National cat day has come a long way since its inception.
Its origins can be traced back to 1857, when a British scientist named Charles Dickens observed that cats are good at reading.
His observation sparked a scientific revolution and created a new category of animal, a cat called a cat-lover.
Cat-lovers were given a unique designation and they were allowed to live together in their own territories.
The first cat-themed amusement park was opened in the UK in 1957, and in 1960, Britain became the first country in the world to allow a cat as a mascot.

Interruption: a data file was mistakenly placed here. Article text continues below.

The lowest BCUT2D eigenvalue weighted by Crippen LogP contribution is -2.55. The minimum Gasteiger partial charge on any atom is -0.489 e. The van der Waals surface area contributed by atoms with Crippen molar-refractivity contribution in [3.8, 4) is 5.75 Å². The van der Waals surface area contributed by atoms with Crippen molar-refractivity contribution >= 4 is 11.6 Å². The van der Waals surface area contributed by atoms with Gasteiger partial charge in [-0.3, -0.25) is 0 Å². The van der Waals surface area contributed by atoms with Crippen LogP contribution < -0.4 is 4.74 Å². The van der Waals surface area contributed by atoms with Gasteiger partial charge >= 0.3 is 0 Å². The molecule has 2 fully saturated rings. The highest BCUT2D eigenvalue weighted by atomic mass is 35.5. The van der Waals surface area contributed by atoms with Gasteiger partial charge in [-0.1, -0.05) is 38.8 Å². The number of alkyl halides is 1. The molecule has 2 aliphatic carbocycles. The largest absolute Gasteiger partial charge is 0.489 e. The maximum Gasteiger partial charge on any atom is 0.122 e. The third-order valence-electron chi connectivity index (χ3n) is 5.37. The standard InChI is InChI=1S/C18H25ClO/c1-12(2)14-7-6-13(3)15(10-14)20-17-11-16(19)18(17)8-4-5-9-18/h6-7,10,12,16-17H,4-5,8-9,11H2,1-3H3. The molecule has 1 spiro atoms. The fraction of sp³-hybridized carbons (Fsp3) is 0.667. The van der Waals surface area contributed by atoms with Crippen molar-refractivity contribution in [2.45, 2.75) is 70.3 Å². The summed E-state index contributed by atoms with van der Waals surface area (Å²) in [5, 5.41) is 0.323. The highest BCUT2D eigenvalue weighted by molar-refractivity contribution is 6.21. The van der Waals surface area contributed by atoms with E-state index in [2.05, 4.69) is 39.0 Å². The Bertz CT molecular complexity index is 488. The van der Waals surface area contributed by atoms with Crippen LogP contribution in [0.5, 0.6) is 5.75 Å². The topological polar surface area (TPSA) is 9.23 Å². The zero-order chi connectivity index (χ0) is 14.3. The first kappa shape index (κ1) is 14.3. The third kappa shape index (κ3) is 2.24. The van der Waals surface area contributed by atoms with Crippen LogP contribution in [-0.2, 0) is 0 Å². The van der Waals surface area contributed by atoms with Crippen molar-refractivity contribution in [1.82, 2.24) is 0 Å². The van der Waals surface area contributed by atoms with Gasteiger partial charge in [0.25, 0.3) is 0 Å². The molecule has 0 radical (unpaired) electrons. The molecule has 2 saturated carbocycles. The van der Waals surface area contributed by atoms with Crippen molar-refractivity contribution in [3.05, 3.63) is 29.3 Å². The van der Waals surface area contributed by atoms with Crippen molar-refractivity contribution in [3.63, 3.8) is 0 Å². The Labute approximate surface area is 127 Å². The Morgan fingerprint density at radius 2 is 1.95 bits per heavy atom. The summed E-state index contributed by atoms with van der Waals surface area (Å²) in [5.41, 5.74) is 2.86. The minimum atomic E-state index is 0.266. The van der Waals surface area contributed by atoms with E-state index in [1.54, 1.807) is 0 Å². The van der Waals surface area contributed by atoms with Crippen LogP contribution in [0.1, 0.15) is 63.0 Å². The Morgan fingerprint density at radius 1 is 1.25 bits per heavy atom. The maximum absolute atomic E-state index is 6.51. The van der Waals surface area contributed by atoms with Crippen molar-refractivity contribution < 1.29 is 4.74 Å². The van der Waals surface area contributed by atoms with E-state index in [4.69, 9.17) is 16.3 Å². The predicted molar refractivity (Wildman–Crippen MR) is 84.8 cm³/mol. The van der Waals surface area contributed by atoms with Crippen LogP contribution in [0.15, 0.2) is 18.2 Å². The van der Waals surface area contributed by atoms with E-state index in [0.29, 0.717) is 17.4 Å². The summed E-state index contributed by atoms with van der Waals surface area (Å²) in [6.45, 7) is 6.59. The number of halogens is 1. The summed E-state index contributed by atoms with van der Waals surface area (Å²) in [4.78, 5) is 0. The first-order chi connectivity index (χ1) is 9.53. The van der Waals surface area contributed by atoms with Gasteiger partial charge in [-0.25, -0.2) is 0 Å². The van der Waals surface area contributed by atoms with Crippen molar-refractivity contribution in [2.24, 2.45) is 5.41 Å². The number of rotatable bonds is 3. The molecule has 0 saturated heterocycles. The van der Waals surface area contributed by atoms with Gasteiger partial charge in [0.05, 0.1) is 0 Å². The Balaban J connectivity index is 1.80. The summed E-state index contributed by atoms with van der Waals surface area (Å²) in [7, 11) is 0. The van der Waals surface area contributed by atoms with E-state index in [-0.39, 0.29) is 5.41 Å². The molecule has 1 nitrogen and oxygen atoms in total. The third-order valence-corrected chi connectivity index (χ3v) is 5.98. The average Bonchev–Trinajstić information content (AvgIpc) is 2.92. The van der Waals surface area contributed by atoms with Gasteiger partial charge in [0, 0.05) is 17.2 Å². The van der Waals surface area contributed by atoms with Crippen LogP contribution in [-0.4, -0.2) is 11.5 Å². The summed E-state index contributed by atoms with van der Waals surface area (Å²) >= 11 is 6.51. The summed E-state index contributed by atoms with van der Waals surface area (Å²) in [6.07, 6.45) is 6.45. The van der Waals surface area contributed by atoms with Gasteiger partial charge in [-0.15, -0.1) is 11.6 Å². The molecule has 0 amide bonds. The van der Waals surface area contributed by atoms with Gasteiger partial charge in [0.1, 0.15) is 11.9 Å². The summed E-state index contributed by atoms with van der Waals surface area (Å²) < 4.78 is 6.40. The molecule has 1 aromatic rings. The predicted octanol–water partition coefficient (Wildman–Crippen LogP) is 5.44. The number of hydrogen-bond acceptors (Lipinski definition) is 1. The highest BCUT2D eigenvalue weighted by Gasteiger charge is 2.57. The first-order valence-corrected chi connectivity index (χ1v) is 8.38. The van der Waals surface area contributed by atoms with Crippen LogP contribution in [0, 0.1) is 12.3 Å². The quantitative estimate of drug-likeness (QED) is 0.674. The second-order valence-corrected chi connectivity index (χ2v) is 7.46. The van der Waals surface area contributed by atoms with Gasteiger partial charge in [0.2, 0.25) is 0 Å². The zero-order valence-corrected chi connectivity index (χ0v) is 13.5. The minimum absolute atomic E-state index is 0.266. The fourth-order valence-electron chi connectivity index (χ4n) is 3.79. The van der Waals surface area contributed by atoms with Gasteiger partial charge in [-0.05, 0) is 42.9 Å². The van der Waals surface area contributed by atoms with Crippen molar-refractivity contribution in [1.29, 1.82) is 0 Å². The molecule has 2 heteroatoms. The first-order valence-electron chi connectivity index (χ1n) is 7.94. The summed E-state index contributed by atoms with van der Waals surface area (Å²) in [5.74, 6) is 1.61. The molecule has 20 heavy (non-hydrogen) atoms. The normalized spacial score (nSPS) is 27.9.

In 1966, the United States enacted a law that banned the sale of cats to anyone under the age of 16.
The National Grid’s National Anthem is a poem written by poet, playwright and songwriter William Shatner.
In 2018, the National Grid began a cat hunt that included the sale and placement of cats in the National Park, National Museum of Australia, National Theatre and the Royal Botanic Garden.
At a time when there are more cats than ever, the cat hunt aims to raise awareness of the plight of these beautiful animals.
For all the latest Entertainment News, download Indian Express App